The compulsion is to compare the 2013 version of The Fall with the classic lineups from the ‘70s and ‘80s. But that kind of thinking is being terribly unfair both to the people backing up Mark E. Smith now and those that served under the irascible singer in the band’s most beloved era.
Because in case you didn’t know already, Smith is the only permanent member of The Fall. The current quartet of players (Smith’s wife Elena Polou on keyboards, bassist Dave Spurr, guitarist Peter Greenway and drummer Keiron Melling) backing has been with Smith for the longest continuous stretch of any lineup. That would be a grand total of six years out of the 37 that the band has been in existence.
With this fluctuating lineup, Smith has proven chameleonic. When his wife Brix E. Smith joined in 1983, the singer turned out his most pop-like lyrical creations. In the ‘90s, Dave Bush injected an electronic dance element that felt strangely good butting up against Smith’s caustic sprechgesang vocals.
Over these last six years, The Fall has relied on a sturdy garage pop by way of krautrock sound, led primarily by Greenway’s churning rhythms and sweetened just so by Polou’s synthesized flutters. Smith responded by letting his id fly free. How else to describe his ranting about Nate from Gossip Girl on 2011’s Ersatz GB, or his vocal attack throughout much of Re-Mit?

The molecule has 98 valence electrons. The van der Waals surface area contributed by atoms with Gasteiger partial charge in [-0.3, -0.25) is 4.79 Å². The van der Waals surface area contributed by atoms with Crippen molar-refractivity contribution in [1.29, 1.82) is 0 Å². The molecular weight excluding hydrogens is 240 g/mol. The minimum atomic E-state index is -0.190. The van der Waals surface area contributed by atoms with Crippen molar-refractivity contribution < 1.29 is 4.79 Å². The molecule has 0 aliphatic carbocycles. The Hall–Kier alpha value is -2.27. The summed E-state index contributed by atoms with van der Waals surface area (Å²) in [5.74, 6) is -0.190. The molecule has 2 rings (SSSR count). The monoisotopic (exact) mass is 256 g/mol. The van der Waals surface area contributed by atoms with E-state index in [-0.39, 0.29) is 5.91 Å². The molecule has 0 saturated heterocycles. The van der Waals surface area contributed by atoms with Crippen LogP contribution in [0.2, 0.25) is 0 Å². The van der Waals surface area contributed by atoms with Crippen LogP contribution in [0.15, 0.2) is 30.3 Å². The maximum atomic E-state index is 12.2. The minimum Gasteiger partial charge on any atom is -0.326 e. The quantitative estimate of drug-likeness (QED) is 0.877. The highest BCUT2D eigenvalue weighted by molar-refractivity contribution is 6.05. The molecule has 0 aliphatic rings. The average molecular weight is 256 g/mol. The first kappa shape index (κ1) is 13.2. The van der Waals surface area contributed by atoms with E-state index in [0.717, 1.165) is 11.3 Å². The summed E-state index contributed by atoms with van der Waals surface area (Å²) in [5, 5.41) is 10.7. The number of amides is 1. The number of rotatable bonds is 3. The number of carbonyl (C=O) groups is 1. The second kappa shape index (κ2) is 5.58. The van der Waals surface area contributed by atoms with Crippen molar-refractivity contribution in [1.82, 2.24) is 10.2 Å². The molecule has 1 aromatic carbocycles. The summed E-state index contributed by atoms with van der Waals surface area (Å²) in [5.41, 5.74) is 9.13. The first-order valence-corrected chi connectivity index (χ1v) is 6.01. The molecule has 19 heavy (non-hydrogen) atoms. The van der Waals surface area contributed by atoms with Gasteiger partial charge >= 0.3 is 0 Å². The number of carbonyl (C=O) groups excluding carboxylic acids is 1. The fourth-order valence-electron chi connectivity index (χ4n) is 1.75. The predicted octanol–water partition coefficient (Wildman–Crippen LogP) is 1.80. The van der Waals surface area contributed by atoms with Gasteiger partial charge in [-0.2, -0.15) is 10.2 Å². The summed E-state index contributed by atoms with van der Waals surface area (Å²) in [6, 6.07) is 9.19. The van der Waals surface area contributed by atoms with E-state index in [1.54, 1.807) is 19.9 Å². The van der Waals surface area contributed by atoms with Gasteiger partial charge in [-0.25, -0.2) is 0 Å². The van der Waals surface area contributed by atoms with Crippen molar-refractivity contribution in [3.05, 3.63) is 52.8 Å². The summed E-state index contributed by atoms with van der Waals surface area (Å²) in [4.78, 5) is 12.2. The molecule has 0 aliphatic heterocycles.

Smith sounds wonderfully unhinged, and comfortable with leaving in every wordless grunt, stutter and phlegmy rattle untouched. On “No Respects Rev.,” he lets the last syllable of every line stretch out much longer than they need to, but the effect is weirdly invigorating.
When he does go for clarity, he feels like the frontman of yore. The hazy seaside vacation memories of “Loadstones” are comfortably poignant (“We walked the path/far from the tower/A light sea breeze”), and he seems to throw LCD Soundsystem’s James Murphy under the bus on “Irish” (“James Murphy is their chief/they show their bollocks when they eat”).
You may also detect a strain of nostalgia in this, the 30th Fall album, but nostalgia a la Smith, replete with regrets about drug use, the bleeding skin of his brother and pieces of the “daft history books” that the singer said he is a fan of.
Combine all of the above with the strange interstitial bits of dada-ist poetry and unfortunate freeform jams that pepper Re-Mit, and nothing about this album makes a lick of sense. If you’re a longtime obsessive fan of the group (and really there is no other kind), though, you don’t really care if it does. Like fellow prolific weirdo Jandek, it’s enough that Smith is still out there spouting off against all odds.